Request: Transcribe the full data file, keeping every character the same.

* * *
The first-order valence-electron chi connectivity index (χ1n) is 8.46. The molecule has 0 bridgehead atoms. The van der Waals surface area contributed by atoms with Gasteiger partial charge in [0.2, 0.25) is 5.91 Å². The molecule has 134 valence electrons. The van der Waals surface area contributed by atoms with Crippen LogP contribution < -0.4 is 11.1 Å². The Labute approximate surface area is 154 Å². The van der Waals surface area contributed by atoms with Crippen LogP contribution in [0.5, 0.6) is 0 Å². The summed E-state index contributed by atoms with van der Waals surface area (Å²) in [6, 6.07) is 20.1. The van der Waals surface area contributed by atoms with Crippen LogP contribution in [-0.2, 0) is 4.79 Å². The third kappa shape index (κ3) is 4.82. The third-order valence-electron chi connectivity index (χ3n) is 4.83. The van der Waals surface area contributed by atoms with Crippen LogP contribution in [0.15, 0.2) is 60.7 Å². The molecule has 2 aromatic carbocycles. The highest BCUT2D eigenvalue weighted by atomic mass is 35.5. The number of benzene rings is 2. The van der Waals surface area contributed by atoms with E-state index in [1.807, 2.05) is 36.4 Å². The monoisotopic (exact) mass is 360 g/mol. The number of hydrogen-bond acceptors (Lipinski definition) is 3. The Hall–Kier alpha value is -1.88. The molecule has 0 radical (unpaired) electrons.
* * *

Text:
The first-order valence-electron chi connectivity index (χ1n) is 8.46. The molecule has 0 bridgehead atoms. The van der Waals surface area contributed by atoms with Gasteiger partial charge in [0.2, 0.25) is 5.91 Å². The molecule has 134 valence electrons. The van der Waals surface area contributed by atoms with Crippen LogP contribution < -0.4 is 11.1 Å². The Labute approximate surface area is 154 Å². The van der Waals surface area contributed by atoms with Crippen LogP contribution in [0.5, 0.6) is 0 Å². The summed E-state index contributed by atoms with van der Waals surface area (Å²) in [6, 6.07) is 20.1. The van der Waals surface area contributed by atoms with Crippen LogP contribution in [-0.2, 0) is 4.79 Å². The third kappa shape index (κ3) is 4.82. The third-order valence-electron chi connectivity index (χ3n) is 4.83. The van der Waals surface area contributed by atoms with Crippen LogP contribution in [0.15, 0.2) is 60.7 Å². The molecule has 2 aromatic carbocycles. The highest BCUT2D eigenvalue weighted by atomic mass is 35.5. The number of benzene rings is 2. The van der Waals surface area contributed by atoms with E-state index in [1.807, 2.05) is 36.4 Å². The monoisotopic (exact) mass is 360 g/mol. The number of hydrogen-bond acceptors (Lipinski definition) is 3. The Hall–Kier alpha value is -1.88. The molecule has 0 radical (unpaired) electrons.